Season 2 of The Last of Us can fix the biggest flaw in the video game | digital trends

The general consensus around season 1 of The last of us It seems that it was a resounding success. The first 9 episodes of the HBO series faithfully adapt the original The last of us video game, which was first released 10 years ago in 2013. Now, The last of us Showrunners Craig Mazin and Neil Druckmann are set to begin work in earnest on the second season of the HBO show, which Druckmann has confirmed will adapt the events of 2020. The Last of Us Part II.

Anyone who’s played that divisive sequel will know that it’s not as easy a game to adapt as the original. The last of us. To their credit, Druckmann and Mazin seem to be aware of this. The couple, in fact, have already said they believe The Last of Us Part IIIt will be necessary to tell the story of several television seasons to be able to adapt it faithfully.

While that will go a long way to help The last of us Avoiding the risk of releasing a second season that feels narratively rushed isn’t the only creative decision Mazin and Druckmann will have to make to address the issues they dragged down. The Last of Us Part II down when originally released.

The last of us the biggest challenge of season 2

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The Last of Us Part II is a very different game than its 2013 predecessor. Unlike the original The last of uswhich tells a fairly linear story, Part II it spends large portions of its execution time bouncing around in time. The game is filled with more flashbacks than you know what to do with. Not only does he frequently reminisce about some of the moments Joel and Ellie shared in the 4 years between him and the original. The last of usbut it also features flashbacks dedicated solely to fleshing out the life and perspective of its deuteragonist, Abby.

Abby is introduced at the beginning of The Last of Us Part II without much fanfare or explanation, which makes his actions at the end of his first act all the more shocking. Unfortunately, the game’s decision to present Abby that way also forces it to spend much of its second half going back in time to moments that are meant to help explain her actions throughout. The Last of Us Part II. In case all of that wasn’t ambitious (or confusing) enough, the game’s second act is also split into two chapters that explore the same 3-day period from the dueling perspectives of two characters.

Suffice it to say: The Last of Us Part II it makes a lot of narrative choices that not only work within the confines of a video game, but definitely wouldn’t work on a TV show. The good news is that Craig Mazin, who received widespread acclaim several years ago for his work on HBO Chernobylseems fully aware of the structural problems with The Last of Us Part II.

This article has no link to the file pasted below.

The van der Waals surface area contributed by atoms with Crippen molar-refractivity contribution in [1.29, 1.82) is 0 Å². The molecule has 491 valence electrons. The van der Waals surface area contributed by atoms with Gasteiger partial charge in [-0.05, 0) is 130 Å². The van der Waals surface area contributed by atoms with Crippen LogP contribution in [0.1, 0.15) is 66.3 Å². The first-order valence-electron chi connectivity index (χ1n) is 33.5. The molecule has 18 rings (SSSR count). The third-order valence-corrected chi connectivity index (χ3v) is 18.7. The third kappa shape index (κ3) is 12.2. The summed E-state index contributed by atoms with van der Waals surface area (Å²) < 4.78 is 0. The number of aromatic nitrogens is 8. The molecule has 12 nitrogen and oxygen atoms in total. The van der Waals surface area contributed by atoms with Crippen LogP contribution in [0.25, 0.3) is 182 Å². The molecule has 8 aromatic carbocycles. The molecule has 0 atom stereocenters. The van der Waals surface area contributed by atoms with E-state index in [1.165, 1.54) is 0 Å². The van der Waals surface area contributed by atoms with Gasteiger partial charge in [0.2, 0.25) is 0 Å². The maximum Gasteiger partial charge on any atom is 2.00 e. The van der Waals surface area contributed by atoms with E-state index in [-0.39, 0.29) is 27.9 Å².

A potential solution

Abby stands in the rain in The Last of Us Part 2.
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In the final episode of the official HBO program The last of us podcast, Neil Druckmann and Craig Mazin spoke briefly about their plans for the series’ second season. Specifically, when asked about their approach to adapting The Last of Us Part IIDruckmann said: “We’re going to see what made that story special and what is the soul of that story, and that needs to stay intact. And then the rhythms and the characters from moment to moment, they can stay the same, they can change. We will do what needs to happen in that story as it transfers from one medium to another.”

Mazin, for his part, added: “We will also take advantage of the freedom that we have on television that did not exist in games, specifically, the advantage of changing perspective. So we’ll use whatever we can use in a new medium to tell that story, and we’ll go through the same adaptation process.”

Mazin’s comment, in particular, suggests that future seasons of his and Druckmann’s hit HBO show won’t necessarily have to rely on as many non-linear storytelling tricks as The Last of Us Part II does. That’s an extremely good thing, especially given how disjointed The Last of Us Part IIis the structure of , as well as the irregular rhythm in which it tells its story.

Joel and Ellie look at each other on a rooftop in episode 9 of The Last of Us.
Liane Hentscher/HBO

Some of The Last of Us Part IIThe flaws of are not the result of its overly ambitious story, but rather the fact that video games require their stories to be told from the perspective of the characters their players inhabit. For one thing, that requirement gives games a higher level of interactivity than movies or TV shows. On the other hand, it also means that they can’t bounce between multiple perspectives with the same ease. In The Last of Us Part IIthat fact becomes so apparent that it nearly strangles the entire life of the game’s story.

Based solely on Craig Mazin’s recent comments, it appears that The last of usThe next seasons will not have the same luck. Instead, the program may well end up throwing Part II‘s nonlinear structure as a whole. Doing so would make the next chapter of the show’s story flow much more smoothly than in video game form and give it The last of us the opportunity to alternate between Ellie and Abby’s stories as they move at the same time and pace.

In other words, viewers may never have to worry about HBO shows. The last of us spending five episodes building up to a major turning point in its story only to spend the next five episodes exploring the same time period it literally just did. Thank God.

Season 1 of The last of us is available to stream now on HBO Max.

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James D. Brown
James D. Brown
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